is an information hub designed to grow the fair trade movement. together, we can create a market that values the people who make the food we eat and the goods we use.

« Back to News and Views
« Back to New Fair Trade Products/Projects

Ecuador Delivers Fair Trade Roses for Valentine’s Day

Just miles from the equator, rose farms have become a colorful focal point of Ecuador’s Andean countryside. With an elevation nearing 10,000 feet, the country’s proximity to the sun and cool nights provide perfect growing conditions for long, straight roses. Ecuador’s cut-flower industry supplies roughly one-third of America’s roses, but the industry is notorious for dangerous pesticides, poor labor practices and corrupt management.

Over the past 10 years, the fair trade model has transformed the coffee industry across much of Latin America. And while fair-trade-certified flowers have been available in Europe for more than a decade, consumer demand in the United States has not pushed flower growers to comply with fair labor practices or to produce a sustainable rose. But Michael Conroy, board chairman of TransFair USA, a fair-trade-certifying agency for the U.S., believes this is about to change.

“Most people in the U.S. don’t understand the conditions under which the flowers they buy are produced,” explains Conroy. “It was difficult to campaign against that production until we had an alternative.”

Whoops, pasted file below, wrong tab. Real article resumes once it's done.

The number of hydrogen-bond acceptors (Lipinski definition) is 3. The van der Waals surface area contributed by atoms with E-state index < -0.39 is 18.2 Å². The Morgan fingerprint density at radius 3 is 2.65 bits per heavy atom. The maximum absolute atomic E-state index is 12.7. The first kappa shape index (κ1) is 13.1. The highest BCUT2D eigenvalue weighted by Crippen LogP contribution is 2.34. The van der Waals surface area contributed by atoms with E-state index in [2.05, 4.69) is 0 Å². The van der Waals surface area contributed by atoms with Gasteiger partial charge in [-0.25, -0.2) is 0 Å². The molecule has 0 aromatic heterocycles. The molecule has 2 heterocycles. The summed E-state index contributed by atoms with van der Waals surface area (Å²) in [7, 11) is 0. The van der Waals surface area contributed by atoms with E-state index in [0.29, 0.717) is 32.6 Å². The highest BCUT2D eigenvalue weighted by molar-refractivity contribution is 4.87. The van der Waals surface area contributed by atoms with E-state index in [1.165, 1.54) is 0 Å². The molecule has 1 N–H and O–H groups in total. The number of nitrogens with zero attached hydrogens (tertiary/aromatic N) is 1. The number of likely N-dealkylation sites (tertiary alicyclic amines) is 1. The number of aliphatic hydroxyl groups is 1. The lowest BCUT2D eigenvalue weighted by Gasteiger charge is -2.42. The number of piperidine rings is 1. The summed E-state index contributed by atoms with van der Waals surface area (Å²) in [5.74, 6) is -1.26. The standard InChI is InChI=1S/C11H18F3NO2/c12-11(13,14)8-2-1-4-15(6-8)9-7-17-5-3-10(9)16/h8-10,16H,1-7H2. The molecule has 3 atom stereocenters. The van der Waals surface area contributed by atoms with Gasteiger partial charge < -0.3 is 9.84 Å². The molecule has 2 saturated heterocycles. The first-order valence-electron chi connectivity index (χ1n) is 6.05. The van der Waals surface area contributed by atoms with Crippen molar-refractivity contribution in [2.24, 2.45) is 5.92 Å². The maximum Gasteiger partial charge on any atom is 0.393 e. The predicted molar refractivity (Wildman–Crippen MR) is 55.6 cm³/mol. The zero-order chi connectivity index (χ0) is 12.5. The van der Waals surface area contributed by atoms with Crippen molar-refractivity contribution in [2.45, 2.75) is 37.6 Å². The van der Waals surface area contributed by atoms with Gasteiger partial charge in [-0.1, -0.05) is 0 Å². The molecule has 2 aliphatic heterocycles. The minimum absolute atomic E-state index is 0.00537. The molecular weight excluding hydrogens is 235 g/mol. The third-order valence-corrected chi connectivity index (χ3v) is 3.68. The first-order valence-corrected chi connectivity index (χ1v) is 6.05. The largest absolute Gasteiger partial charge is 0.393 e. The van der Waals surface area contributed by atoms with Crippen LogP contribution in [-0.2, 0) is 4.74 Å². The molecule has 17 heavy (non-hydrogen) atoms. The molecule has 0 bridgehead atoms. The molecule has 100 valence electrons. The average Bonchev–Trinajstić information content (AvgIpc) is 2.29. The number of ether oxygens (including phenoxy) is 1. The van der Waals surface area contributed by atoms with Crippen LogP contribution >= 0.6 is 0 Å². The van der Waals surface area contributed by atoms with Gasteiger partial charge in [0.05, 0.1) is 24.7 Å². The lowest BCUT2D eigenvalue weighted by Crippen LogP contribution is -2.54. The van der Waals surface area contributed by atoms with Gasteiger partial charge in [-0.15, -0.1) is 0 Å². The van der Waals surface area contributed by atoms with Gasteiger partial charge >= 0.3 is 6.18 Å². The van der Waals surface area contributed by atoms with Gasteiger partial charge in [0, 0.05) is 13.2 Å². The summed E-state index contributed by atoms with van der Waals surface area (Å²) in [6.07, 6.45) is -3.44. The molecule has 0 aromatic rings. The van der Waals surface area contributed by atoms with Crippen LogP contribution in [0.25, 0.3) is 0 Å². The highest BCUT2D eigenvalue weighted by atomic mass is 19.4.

The alternative is fair-trade-certified flowers, grown in countries like Ecuador, and available to consumers across the United States. This is only the second Valentine’s Day that U.S. companies have opted to sell these “green” roses.

We traveled to Ecuador to learn more about how the flower industry has changed in the region and to see what sort of practices meet the fair trade stamp of approval.

John Nevado, a progressive grower in Latacunga, 56 miles south of Quito, is one of the leaders of the fair trade movement. As he took us on a tour of his two rose farms, Nevado explained some of the practices he’s adopted that are not only improving worker’s rights in the industry but also appealing to a more green-conscious consumer abroad.

“One of the effects of the fair trade system is that you’re empowering people by not only giving them extra money. They also take classes in rudimentary finance, accounting, project management, to manage the extra money they make.”

Recognized as a Young Global Leader by the World Economic Forum, Nevado uses sustainable techniques such as growing chamomile to ward off certain pests, introducing spiders to eat other pests and using chili and garlic spray in lieu of chemical pesticides. These practices have made his fair trade roses hugely successful in Europe. He now believes that the American consumer is ready to pay a slightly higher price for a more “ethical” rose.

“I think we’re part of a global trend, from Al Gore to the yoga mom going to Whole Foods to buy organic vegetables,” says Nevado. “We’re all part of something bigger, [and] we’re finally realizing there are finite resources. We need to take care of those and the planet.”

Big companies are also getting behind the notion of free trade. During our visit to Agrocoex, another fair-trade-certified farm in Ecuador, the owner received word that Sam’s Club had agreed to sell his fair-trade-certified flowers. The U.S. wholesale giant has also signed up Nevado Roses to meet the increasing consumer interest. The real test, however, will be if there are enough American consumers who are willing to spend money on Nevado’s vision.

You can read this story in its original location and watch a related video at:



Post a Comment

Your email is never published nor shared. Required fields are marked *


Fair Trade Resource Network

PO Box 12347 Philadelphia, PA 19119-0347